Thankfully, that was as bad as things got on the return leg. The flight was on a relatively old Boeing 767-300, nowhere as well-equipped as the ones I’d flown on with Delta earlier in the year (I told you I had been spoiled), but it was perfectly adequate. I had my usual bulkhead seat, by the aisle, but it was a quiet flight, so the seat next to me, a window seat, was also free, which turned out to be very useful. There wasn’t a huge amount of legroom, but it was more than enough, plus there was at-seat power, so I was happy. My seat was also right at the front of economy and, unlike on the larger wide-bodied planes, nowhere near the toilets, so no-one decided to come and stand in my space while they waited. Bliss!
The flight itself was relatively uneventful, except for the first hour. I’d been staying with a friend in Madison, in Wisconsin, and it’s the first time I’d been in the Midwest in the summer. I’m someone who likes thunderstorms and over the years I’ve seen a fair few, but they are infrequent events. In the 12 days I was in Madison, I probably saw more lightning than I’ve seen in the rest of my life!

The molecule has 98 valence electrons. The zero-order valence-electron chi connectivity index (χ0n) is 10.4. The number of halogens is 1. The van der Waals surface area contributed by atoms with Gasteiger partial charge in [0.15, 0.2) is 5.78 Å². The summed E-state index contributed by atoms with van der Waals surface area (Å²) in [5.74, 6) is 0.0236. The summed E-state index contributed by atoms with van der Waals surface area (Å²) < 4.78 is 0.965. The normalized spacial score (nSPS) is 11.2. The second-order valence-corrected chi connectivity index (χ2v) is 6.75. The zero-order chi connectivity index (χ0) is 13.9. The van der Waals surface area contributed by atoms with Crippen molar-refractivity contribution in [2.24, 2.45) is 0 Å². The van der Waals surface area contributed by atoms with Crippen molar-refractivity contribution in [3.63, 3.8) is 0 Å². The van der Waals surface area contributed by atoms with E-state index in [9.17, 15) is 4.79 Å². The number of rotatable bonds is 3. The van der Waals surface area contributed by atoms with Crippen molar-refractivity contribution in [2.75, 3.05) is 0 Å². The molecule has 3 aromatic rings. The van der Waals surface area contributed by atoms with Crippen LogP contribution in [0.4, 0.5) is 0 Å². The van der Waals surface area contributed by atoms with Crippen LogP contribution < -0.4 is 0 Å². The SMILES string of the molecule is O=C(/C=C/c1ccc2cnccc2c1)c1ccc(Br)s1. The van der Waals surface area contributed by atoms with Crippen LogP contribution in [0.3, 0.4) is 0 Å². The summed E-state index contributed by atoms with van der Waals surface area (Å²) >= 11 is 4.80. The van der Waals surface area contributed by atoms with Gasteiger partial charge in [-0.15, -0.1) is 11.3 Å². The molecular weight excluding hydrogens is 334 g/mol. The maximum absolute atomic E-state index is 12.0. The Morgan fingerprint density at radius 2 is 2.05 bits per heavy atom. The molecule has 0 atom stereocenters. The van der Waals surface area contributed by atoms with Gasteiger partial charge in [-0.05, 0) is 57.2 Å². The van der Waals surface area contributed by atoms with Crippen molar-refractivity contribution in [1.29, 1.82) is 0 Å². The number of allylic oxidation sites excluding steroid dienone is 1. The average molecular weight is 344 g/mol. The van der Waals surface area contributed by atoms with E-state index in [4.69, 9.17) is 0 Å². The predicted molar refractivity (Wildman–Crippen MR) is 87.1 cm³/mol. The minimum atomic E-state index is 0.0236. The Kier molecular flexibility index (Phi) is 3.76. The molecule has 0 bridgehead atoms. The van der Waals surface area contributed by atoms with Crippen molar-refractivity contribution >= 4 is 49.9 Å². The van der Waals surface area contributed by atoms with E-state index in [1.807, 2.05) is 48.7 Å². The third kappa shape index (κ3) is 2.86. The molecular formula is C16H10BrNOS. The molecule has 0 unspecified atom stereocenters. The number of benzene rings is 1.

I mention this because, on the flight back, I decided to shuffle over and look out of the window since I had the two seats to myself. And what did I see? The most amazing thunderstorm! And even better, I was seeing it from above. It must have been a humungous one too, because we flew over it for maybe an hour. I was hooked and spent the entire time looking out of the window at the clouds below which would periodically be lit up with these amazing flashes of lightning coming from within the clouds themselves. Words can’t describe it and, sadly, there are no pictures either. Taking photos of thunderstorms is hard enough at the best of times. Care to try it on a plane? No thank you very much.
The only slightly annoying moment was when the cabin crew started the meal service and turned on all the cabin lights, which made it much harder to see the light show on outside. I must have looked rather strange, sitting there with a blanket over my head, glued to the window. I only stopped watching when my dinner arrived. There is, of course, a deep irony in this, since I spend most of my time moaning about how airlines dim the cabin lights and, on one of the few occasions that I wanted them dimmed, we had to have them on!
That aside, the flight was smooth and uneventful and before long, I was back home in the UK.
You can see how I got on when I flew to Chicago in September with British Airways and American Airlines in Part II of Flying to Chicago.